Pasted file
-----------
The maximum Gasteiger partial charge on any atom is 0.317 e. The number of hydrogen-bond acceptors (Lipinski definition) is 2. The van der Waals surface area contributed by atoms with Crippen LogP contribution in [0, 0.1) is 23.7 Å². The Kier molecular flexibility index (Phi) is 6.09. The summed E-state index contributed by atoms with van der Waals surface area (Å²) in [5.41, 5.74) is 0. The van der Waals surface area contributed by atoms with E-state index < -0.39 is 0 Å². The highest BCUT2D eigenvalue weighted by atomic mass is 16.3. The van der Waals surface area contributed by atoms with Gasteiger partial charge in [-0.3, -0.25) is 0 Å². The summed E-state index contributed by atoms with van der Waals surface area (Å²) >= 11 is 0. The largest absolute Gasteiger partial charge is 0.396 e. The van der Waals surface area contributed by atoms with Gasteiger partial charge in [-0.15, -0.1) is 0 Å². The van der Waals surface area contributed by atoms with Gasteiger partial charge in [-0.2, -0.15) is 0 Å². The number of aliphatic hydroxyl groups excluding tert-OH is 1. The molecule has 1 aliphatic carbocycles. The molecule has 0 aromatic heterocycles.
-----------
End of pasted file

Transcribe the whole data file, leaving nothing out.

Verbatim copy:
The maximum Gasteiger partial charge on any atom is 0.317 e. The number of hydrogen-bond acceptors (Lipinski definition) is 2. The van der Waals surface area contributed by atoms with Crippen LogP contribution in [0, 0.1) is 23.7 Å². The Kier molecular flexibility index (Phi) is 6.09. The summed E-state index contributed by atoms with van der Waals surface area (Å²) in [5.41, 5.74) is 0. The van der Waals surface area contributed by atoms with E-state index < -0.39 is 0 Å². The highest BCUT2D eigenvalue weighted by atomic mass is 16.3. The van der Waals surface area contributed by atoms with Gasteiger partial charge in [-0.3, -0.25) is 0 Å². The summed E-state index contributed by atoms with van der Waals surface area (Å²) >= 11 is 0. The largest absolute Gasteiger partial charge is 0.396 e. The van der Waals surface area contributed by atoms with Gasteiger partial charge in [-0.15, -0.1) is 0 Å². The van der Waals surface area contributed by atoms with Gasteiger partial charge in [-0.2, -0.15) is 0 Å². The number of aliphatic hydroxyl groups excluding tert-OH is 1. The molecule has 1 aliphatic carbocycles. The molecule has 0 aromatic heterocycles.